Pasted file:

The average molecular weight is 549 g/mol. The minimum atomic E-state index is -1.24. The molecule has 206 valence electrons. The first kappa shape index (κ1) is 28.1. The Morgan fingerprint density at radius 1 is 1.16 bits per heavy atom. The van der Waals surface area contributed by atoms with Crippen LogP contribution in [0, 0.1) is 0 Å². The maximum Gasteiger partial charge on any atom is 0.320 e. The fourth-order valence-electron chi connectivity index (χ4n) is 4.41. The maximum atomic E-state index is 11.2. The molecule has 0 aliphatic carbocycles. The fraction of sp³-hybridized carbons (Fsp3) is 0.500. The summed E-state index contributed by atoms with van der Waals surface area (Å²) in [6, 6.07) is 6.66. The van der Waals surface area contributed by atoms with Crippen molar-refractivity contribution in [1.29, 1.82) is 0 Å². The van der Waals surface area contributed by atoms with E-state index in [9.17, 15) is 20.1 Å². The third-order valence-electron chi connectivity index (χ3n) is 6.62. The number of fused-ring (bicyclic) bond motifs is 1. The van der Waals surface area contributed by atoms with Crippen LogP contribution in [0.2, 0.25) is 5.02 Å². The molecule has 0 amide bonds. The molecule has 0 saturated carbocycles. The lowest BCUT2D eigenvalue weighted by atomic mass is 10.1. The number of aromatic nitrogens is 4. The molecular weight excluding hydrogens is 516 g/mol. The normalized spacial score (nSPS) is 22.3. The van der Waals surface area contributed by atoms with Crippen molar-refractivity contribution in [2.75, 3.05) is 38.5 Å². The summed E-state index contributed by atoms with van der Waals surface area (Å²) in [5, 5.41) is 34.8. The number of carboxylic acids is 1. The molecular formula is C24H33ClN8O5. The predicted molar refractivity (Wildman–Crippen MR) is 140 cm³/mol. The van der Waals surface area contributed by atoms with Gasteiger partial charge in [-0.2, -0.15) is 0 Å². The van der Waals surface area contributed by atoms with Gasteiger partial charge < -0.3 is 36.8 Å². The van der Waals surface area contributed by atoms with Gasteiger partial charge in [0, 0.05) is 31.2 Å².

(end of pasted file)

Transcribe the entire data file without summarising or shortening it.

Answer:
The average molecular weight is 549 g/mol. The minimum atomic E-state index is -1.24. The molecule has 206 valence electrons. The first kappa shape index (κ1) is 28.1. The Morgan fingerprint density at radius 1 is 1.16 bits per heavy atom. The van der Waals surface area contributed by atoms with Crippen LogP contribution in [0, 0.1) is 0 Å². The maximum Gasteiger partial charge on any atom is 0.320 e. The fourth-order valence-electron chi connectivity index (χ4n) is 4.41. The maximum atomic E-state index is 11.2. The molecule has 0 aliphatic carbocycles. The fraction of sp³-hybridized carbons (Fsp3) is 0.500. The summed E-state index contributed by atoms with van der Waals surface area (Å²) in [6, 6.07) is 6.66. The van der Waals surface area contributed by atoms with Crippen molar-refractivity contribution in [1.29, 1.82) is 0 Å². The van der Waals surface area contributed by atoms with E-state index in [9.17, 15) is 20.1 Å². The third-order valence-electron chi connectivity index (χ3n) is 6.62. The number of fused-ring (bicyclic) bond motifs is 1. The van der Waals surface area contributed by atoms with Crippen LogP contribution in [0.2, 0.25) is 5.02 Å². The molecule has 0 amide bonds. The molecule has 0 saturated carbocycles. The lowest BCUT2D eigenvalue weighted by atomic mass is 10.1. The number of aromatic nitrogens is 4. The molecular weight excluding hydrogens is 516 g/mol. The normalized spacial score (nSPS) is 22.3. The van der Waals surface area contributed by atoms with Crippen molar-refractivity contribution in [2.75, 3.05) is 38.5 Å². The summed E-state index contributed by atoms with van der Waals surface area (Å²) in [5, 5.41) is 34.8. The number of carboxylic acids is 1. The molecular formula is C24H33ClN8O5. The predicted molar refractivity (Wildman–Crippen MR) is 140 cm³/mol. The van der Waals surface area contributed by atoms with Gasteiger partial charge in [-0.2, -0.15) is 0 Å². The van der Waals surface area contributed by atoms with Gasteiger partial charge < -0.3 is 36.8 Å². The van der Waals surface area contributed by atoms with Gasteiger partial charge in [0, 0.05) is 31.2 Å².